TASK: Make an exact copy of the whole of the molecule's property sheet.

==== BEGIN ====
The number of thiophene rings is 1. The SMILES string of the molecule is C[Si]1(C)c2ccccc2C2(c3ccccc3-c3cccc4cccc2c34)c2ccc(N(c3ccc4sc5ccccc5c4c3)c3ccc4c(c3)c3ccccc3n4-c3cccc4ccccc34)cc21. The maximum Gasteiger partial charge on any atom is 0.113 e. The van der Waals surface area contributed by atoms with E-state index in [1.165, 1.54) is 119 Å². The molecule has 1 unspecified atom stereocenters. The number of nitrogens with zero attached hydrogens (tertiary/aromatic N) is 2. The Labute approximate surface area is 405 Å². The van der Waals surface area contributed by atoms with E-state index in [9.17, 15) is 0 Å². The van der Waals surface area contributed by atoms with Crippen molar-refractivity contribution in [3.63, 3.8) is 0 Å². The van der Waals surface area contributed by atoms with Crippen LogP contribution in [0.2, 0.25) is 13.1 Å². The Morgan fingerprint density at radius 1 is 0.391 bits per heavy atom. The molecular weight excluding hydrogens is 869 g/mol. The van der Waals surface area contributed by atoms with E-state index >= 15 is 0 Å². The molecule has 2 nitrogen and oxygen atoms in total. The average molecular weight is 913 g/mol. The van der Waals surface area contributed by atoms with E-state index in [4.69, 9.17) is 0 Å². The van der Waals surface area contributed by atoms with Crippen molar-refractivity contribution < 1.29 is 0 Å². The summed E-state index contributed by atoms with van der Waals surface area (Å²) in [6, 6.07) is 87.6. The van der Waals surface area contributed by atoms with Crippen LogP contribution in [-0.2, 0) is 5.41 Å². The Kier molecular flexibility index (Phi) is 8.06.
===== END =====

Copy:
The number of thiophene rings is 1. The SMILES string of the molecule is C[Si]1(C)c2ccccc2C2(c3ccccc3-c3cccc4cccc2c34)c2ccc(N(c3ccc4sc5ccccc5c4c3)c3ccc4c(c3)c3ccccc3n4-c3cccc4ccccc34)cc21. The maximum Gasteiger partial charge on any atom is 0.113 e. The van der Waals surface area contributed by atoms with E-state index in [1.165, 1.54) is 119 Å². The molecule has 1 unspecified atom stereocenters. The number of nitrogens with zero attached hydrogens (tertiary/aromatic N) is 2. The Labute approximate surface area is 405 Å². The van der Waals surface area contributed by atoms with E-state index in [9.17, 15) is 0 Å². The van der Waals surface area contributed by atoms with Crippen molar-refractivity contribution in [3.63, 3.8) is 0 Å². The van der Waals surface area contributed by atoms with Crippen LogP contribution in [0.2, 0.25) is 13.1 Å². The Morgan fingerprint density at radius 1 is 0.391 bits per heavy atom. The molecular weight excluding hydrogens is 869 g/mol. The van der Waals surface area contributed by atoms with E-state index >= 15 is 0 Å². The molecule has 2 nitrogen and oxygen atoms in total. The average molecular weight is 913 g/mol. The van der Waals surface area contributed by atoms with E-state index in [4.69, 9.17) is 0 Å². The van der Waals surface area contributed by atoms with Crippen molar-refractivity contribution < 1.29 is 0 Å². The summed E-state index contributed by atoms with van der Waals surface area (Å²) in [6, 6.07) is 87.6. The van der Waals surface area contributed by atoms with Crippen LogP contribution in [-0.2, 0) is 5.41 Å². The Kier molecular flexibility index (Phi) is 8.06.